ASM vs. the World

· Sep 26, 2001 Tweet

In the past ASM has passed ridiculous resolutions far outside their scope, leaving me to wonder if they think ASM represents the students of this campus, or rules the entire human race. Yet, just when we need their “ASM as the seat of world power” rhetoric the least, here comes another useless, and in this case out-of-line, resolution.

Jennifer Epps, the diversity committee co-chair, has introduced a resolution ostensibly supporting the victims of the terrorist attacks of Sept. 11, but in fact condemning our government.

The resolution was submitted at the Sept. 20 meeting and will not be debated or voted upon until the Oct. 4 meeting. Although the resolution has not been argued in council, I could not in good conscious wait to take aim at this particularly offensive bill.

The resolution correctly draws parallels between the attack on Pearl Harbor and the terrorist attacks of two weeks ago. Sixty years ago, our nation was viciously and unjustifiably the victim of a secret attack, and on Sept. 11, 2001, thousands of innocent Americans lost their lives in an equally vicious and secret raid.

But the resolution loses its perspective when it equates President Roosevelt’s order to intern Japanese-Americans during World War II to the recent instances of harassment and discrimination directed toward Arab-Americans. The former was a government-sanctioned atrocity perpetrated in the name of national security; the latter is decidedly not sanctioned by our government, or by any rational citizen of this country. In fact, such actions have been roundly criticized by those at the highest levels of our government, especially President Bush.

The resolution goes on to clearly take aim at our country. It states:

“ASM resolves to stand in firm opposition to any acts of terrorism, including those acts committed by our government.”

This thinly-veiled assertion that we have brought this on ourselves heaps more hurt on those who have suffered than it does on the government the resolution is attempting to condemn. Whether you believe that America has committed terrorist acts or not is irrelevant. This condemnation simply does not belong in a statement supposedly eulogizing fallen citizens. How, in a statement of solidarity for the victims of an awful crime, do you condemn our country, and offer terrorists mitigating circumstances for bombing innocent Americans?

In an even more callous and thoughtless paragraph, the resolution ties the dictatorial Taliban regime to our government, seemingly placing them in the same category.

“Be it further resolved that ASM condemns any further loss of innocent life, and calls our government to make the distinction between the innocent and debilitated people of Afghanistan and the Taliban regime (which we helped create) that controls the country.”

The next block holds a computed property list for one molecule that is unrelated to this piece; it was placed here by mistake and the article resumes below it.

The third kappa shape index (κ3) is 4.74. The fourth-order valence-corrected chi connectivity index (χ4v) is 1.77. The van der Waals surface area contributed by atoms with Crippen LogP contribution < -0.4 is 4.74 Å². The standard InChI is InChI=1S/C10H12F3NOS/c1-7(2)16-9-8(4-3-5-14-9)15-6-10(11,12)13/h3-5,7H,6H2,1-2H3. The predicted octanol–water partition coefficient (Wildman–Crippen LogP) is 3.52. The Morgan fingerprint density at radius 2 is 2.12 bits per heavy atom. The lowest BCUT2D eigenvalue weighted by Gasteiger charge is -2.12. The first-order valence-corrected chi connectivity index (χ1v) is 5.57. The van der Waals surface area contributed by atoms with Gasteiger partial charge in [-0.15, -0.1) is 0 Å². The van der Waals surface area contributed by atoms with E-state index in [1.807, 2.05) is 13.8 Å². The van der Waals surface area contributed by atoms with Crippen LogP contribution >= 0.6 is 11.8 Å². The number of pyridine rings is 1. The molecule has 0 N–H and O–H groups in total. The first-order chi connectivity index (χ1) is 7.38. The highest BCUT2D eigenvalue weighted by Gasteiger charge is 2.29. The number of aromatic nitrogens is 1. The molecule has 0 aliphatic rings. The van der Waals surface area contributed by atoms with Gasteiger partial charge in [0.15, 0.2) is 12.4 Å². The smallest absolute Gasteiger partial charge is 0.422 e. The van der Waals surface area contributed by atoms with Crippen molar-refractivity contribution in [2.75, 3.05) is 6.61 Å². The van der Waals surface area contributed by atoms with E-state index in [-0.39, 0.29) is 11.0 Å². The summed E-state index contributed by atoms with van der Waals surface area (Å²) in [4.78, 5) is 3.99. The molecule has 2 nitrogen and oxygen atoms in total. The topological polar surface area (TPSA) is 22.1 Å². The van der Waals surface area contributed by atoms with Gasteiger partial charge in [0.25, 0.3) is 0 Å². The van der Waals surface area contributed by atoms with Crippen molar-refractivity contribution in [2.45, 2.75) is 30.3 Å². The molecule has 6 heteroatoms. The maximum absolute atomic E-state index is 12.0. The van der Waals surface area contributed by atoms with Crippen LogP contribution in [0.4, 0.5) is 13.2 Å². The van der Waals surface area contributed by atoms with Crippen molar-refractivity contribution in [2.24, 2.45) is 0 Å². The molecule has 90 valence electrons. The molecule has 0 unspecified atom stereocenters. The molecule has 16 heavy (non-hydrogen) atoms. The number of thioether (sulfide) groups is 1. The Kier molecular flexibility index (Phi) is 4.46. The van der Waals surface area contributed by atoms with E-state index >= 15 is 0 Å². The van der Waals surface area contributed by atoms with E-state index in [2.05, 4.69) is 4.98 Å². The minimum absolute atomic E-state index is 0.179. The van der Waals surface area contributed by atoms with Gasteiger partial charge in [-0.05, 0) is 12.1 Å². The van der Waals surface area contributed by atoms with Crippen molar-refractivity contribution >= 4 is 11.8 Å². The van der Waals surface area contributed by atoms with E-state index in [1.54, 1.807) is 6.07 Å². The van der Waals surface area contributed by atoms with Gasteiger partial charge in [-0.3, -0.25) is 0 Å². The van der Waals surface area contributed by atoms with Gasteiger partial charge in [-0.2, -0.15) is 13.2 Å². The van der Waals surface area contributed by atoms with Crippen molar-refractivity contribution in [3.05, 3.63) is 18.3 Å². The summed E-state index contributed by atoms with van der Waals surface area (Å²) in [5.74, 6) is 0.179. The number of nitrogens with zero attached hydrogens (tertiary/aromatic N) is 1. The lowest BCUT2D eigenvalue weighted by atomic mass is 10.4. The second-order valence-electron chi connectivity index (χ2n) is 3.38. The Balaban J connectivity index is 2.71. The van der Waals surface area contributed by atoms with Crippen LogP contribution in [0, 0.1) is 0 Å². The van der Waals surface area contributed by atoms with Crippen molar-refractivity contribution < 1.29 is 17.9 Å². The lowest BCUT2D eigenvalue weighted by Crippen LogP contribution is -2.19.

This statement has very little to do with supporting the victims of the attacks, and everything to do with spreading more anti-government and, indeed, anti-American sentiment. The idea that the United States helped to create the Taliban regime is clearly debatable and should not be included parenthetically, regardless. But what is really troublesome is the fact that the resolution has again departed from the stated purpose of remembering the victims of terror to take a shot at the U.S. government.

Is it so hard to resist making a condemning statement, even if doing so jeopardizes the earnestness of sympathy for the victims? I cannot pretend to understand the motive behind this bill. If it is to support those that have died, it has failed; if it is to condemn our government as a terrorist group, it has failed.

By combining what seems to be real sympathy for the victims with hackneyed anti-social rhetoric, Epps has subverted her own cause and shown disrespect to those hurt the most.

If (or rather, when) ASM passes this resolution, it will be another example of how far afield our student government is from reality.

I challenge ASM members to vote against this measure in order to send a message to students that you are representing the whole, and not a rancorous few. Will you choose legitimacy?

I can only hope others will see the passage of such an abject resolution as an affront to those who have suffered and as a complete waste of time for student government. In the future, perhaps ASM will focus on its own little fiefdom, and leave the running of the world to someone else.

James P. Kent ([email protected]) is a senior majoring in economics and business management


This article was published Sep 26, 2001 at 12:00 am and last updated Sep 26, 2001 at 12:00 am


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